Before I actually installed the Windows Vista February CTP
(Community Technology Preview), build 5380, a couple of weeks ago, I read the Microsoft
Windows Vista Enterprise Community Technology Preview Fact Sheet and found
actual confirmation that this is the first “feature-complete” version
Of course, this was an exciting revelation and ever since I
installed build 5380, I’ve been exploring and testing all of the new features
and applications that I can find. While on one of these expeditions, it dawned
on me that while Vista is literally packed with new and improved features,
there are some things in Vista that haven’t changed at all.
For example, several of the standard Windows applets in Vista
are identical to those in Windows XP. In fact, almost all of them are
essentially the same as they were in Windows 2000, Windows Me, Windows 98, Windows
NT, and Windows 95. Let’s take a closer look.
The unchanged applets
Before I begin, I have to preface this by saying that I
admit that the things that I found are actually really small when you look at the
big picture. Furthermore, my intent here really isn’t to bash Microsoft. However,
I find it surprising that they have put little, if any, effort into improving or
adding new features to these applets.
Notepad has been part of the Windows operating system forever.
It’s a fine text editor, but there is some room for improvement. I compared the
version in Vista with the version in XP and, other than the visual enhancements
provided by the new Aero UI, they’re identical–same menus, same commands, and
same limitations. Just for the sake of conducting a thorough investigation, I
dug deep into my closet and came up with a book called Windows 3 Companion, published by The Cobb Group in 1990, and
discovered that the chapter covering Notepad could, 16 years later, literally be
used as a guide to Vista’s Notepad.
While Notepad is still a very functional tool, a few new
features, such as support for multiple windows or the ability to add line
numbers would have been nice additions.
Wordpad was added to the Windows operating system in Windows
95 as a replacement for Windows 3.x’s Write applet. After another trip to my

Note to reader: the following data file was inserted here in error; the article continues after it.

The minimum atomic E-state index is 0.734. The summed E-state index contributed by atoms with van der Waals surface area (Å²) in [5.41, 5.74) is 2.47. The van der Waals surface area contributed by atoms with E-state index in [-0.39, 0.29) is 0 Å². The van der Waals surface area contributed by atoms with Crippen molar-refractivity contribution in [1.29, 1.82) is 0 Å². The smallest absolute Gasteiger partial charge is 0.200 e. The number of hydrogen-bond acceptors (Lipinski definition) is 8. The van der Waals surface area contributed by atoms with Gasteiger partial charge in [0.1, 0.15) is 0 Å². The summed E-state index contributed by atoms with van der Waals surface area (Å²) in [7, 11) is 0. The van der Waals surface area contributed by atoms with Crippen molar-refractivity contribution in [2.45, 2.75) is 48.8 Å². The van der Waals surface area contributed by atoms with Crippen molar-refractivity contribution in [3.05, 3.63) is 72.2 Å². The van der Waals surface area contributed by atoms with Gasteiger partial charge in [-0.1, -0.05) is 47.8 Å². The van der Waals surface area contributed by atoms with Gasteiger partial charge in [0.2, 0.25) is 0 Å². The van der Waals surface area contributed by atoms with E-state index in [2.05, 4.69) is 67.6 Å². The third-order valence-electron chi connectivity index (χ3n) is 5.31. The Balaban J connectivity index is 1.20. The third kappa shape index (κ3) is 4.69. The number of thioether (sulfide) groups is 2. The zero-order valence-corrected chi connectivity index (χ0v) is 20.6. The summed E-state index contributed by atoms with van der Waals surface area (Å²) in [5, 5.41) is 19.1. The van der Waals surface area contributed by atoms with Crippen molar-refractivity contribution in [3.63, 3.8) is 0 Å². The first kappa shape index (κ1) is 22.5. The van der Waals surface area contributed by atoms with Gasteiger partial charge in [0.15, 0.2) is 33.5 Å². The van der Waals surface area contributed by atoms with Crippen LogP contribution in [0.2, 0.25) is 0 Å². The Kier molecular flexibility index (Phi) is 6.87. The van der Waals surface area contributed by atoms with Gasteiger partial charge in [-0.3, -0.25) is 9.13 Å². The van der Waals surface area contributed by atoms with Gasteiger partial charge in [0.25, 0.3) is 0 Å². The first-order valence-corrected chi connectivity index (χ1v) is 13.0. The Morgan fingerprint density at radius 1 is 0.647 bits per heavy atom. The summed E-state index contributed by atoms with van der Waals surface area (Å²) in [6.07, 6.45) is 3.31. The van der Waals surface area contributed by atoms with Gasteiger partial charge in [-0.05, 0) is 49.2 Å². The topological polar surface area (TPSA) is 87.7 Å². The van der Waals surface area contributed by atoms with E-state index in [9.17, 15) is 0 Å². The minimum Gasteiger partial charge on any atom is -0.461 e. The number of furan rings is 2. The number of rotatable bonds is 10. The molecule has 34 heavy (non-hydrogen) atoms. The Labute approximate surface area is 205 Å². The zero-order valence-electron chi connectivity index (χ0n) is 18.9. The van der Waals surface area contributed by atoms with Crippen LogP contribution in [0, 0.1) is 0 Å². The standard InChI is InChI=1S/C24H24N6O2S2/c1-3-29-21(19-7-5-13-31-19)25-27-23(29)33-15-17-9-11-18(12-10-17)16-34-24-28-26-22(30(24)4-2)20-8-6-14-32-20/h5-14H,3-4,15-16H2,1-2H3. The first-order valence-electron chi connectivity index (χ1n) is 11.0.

closet, I came up with a Microsoft Press book titled Introducing Microsoft Windows 95, and in the section on Wordpad,
found the following sentence:
“Wordpad was written from scratch as a good example of
the user interface style that applications written for Windows 95 should use.”
Like Notepad, Wordpad’s feature set really hasn’t changed
much, if at all, since that time. The menus and commands are the same and the
toolbar displays the same buttons.
The ability to open multiple windows, create tables, or
spell check documents would have been nice additions.
Paint, which in the Windows 3.x days was called Paintbrush, is
a great tool that I use a lot. However, Paint is the same in Vista as it is in XP.
In fact, Vista’s Paint is identical to the Windows 98 version.
Paint should have been endowed with some new features, such
as the photo editing capability used in Windows Photo Gallery.
The Calculator hasn’t changed since it appeared in Windows
95 and has always left room for improvement. Vista’s Calculator looks and feels
that same as all the other Calculator applets in previous version of Windows.
And anyone who has downloaded the Microsoft PowerToy Calculator or Microsoft
Calculator Plus knows that Microsoft could provide a much more feature rich
calculator in Windows Vista if they wanted to.
Some things have changed
To be fair, I should point out that there are several other applets
and standard features that had been unchanged in previous versions of Windows
that have now been improved in Vista. Let’s just take a look at two of them.
While not a very crucial part of the operating system, screen
savers are one thing that jumped out at me. Way back in Windows 3 days, the
Beziers and Mystify screen savers were pretty cool. When Windows NT was
released, the OpenGL screen savers, such as 3D Pipes and 3D Text, were totally
awesome. But by the time Windows XP came out, this same stable of screen savers
was pretty old hat. Fortunately, Vista is sporting some exciting new 3D screen
savers such as Aurora, Ribbons, Bubbles, and a very snazzily
updated version of Mystify. Hopefully, we’ll see some other new screen savers
in the final version of Vista.
Another tool that is sporting new features is the System
Configuration Utility. Like its predecessors, this tool is designed to help you
diagnose start up and configuration issues. Finally all references and tabs
related to System.ini and Win.ini are gone. They’ve been replaced by a Boot
tab, packed with boot configuration options, and a Tools tab, that provides you
with a menu full of links to other handy troubleshooting tools.
As you can see, Microsoft put some effort into modifying
some of the standard Windows tools to make them more exciting and useful. I
only wish that they had done the same with some of the standard applets that
have been unchanged for years. However, I suppose that the old adage, “If
it ain’t broke, don’t fix it,” could apply here.
Keep in mind that Vista’s official release date is slated
for the fourth quarter of this year. Some of the information about the applets
and features I’ve covered in this article may change between now and the
official release date. As always, if you have comments or information to share
about the standard Windows applets and how they’ve remained unchanged
throughout the years, please take a moment to drop by the Discussion area and
let us hear.